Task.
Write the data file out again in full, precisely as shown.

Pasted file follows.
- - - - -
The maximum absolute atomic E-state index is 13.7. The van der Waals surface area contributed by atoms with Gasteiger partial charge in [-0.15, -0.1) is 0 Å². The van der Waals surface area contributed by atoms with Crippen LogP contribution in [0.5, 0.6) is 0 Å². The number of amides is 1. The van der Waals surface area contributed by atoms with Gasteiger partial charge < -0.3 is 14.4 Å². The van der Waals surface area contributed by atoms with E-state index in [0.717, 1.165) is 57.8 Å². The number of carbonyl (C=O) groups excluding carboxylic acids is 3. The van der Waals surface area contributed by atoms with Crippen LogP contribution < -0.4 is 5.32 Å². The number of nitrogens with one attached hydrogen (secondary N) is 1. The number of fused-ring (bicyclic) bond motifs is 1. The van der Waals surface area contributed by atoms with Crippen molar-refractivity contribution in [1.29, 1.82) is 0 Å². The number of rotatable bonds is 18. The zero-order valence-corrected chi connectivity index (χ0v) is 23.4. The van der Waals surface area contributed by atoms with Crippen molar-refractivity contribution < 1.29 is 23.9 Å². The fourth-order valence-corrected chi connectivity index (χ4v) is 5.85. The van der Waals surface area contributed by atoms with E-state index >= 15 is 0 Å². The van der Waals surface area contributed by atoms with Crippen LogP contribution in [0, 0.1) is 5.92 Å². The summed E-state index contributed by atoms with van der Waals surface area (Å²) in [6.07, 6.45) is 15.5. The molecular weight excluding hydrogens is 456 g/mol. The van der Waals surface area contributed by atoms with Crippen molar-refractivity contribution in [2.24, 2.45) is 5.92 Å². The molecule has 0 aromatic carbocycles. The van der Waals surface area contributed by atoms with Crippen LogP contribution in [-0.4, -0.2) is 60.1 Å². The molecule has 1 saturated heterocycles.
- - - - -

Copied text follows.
The maximum absolute atomic E-state index is 13.7. The van der Waals surface area contributed by atoms with Gasteiger partial charge in [-0.15, -0.1) is 0 Å². The van der Waals surface area contributed by atoms with Crippen LogP contribution in [0.5, 0.6) is 0 Å². The number of amides is 1. The van der Waals surface area contributed by atoms with Gasteiger partial charge < -0.3 is 14.4 Å². The van der Waals surface area contributed by atoms with E-state index in [0.717, 1.165) is 57.8 Å². The number of carbonyl (C=O) groups excluding carboxylic acids is 3. The van der Waals surface area contributed by atoms with Crippen LogP contribution < -0.4 is 5.32 Å². The number of nitrogens with one attached hydrogen (secondary N) is 1. The number of fused-ring (bicyclic) bond motifs is 1. The van der Waals surface area contributed by atoms with Crippen molar-refractivity contribution in [1.29, 1.82) is 0 Å². The number of rotatable bonds is 18. The zero-order valence-corrected chi connectivity index (χ0v) is 23.4. The van der Waals surface area contributed by atoms with Crippen molar-refractivity contribution < 1.29 is 23.9 Å². The fourth-order valence-corrected chi connectivity index (χ4v) is 5.85. The van der Waals surface area contributed by atoms with E-state index >= 15 is 0 Å². The van der Waals surface area contributed by atoms with Crippen LogP contribution in [0, 0.1) is 5.92 Å². The summed E-state index contributed by atoms with van der Waals surface area (Å²) in [6.07, 6.45) is 15.5. The molecular weight excluding hydrogens is 456 g/mol. The van der Waals surface area contributed by atoms with Crippen molar-refractivity contribution in [2.24, 2.45) is 5.92 Å². The molecule has 0 aromatic carbocycles. The van der Waals surface area contributed by atoms with Crippen LogP contribution in [-0.4, -0.2) is 60.1 Å². The molecule has 1 saturated heterocycles.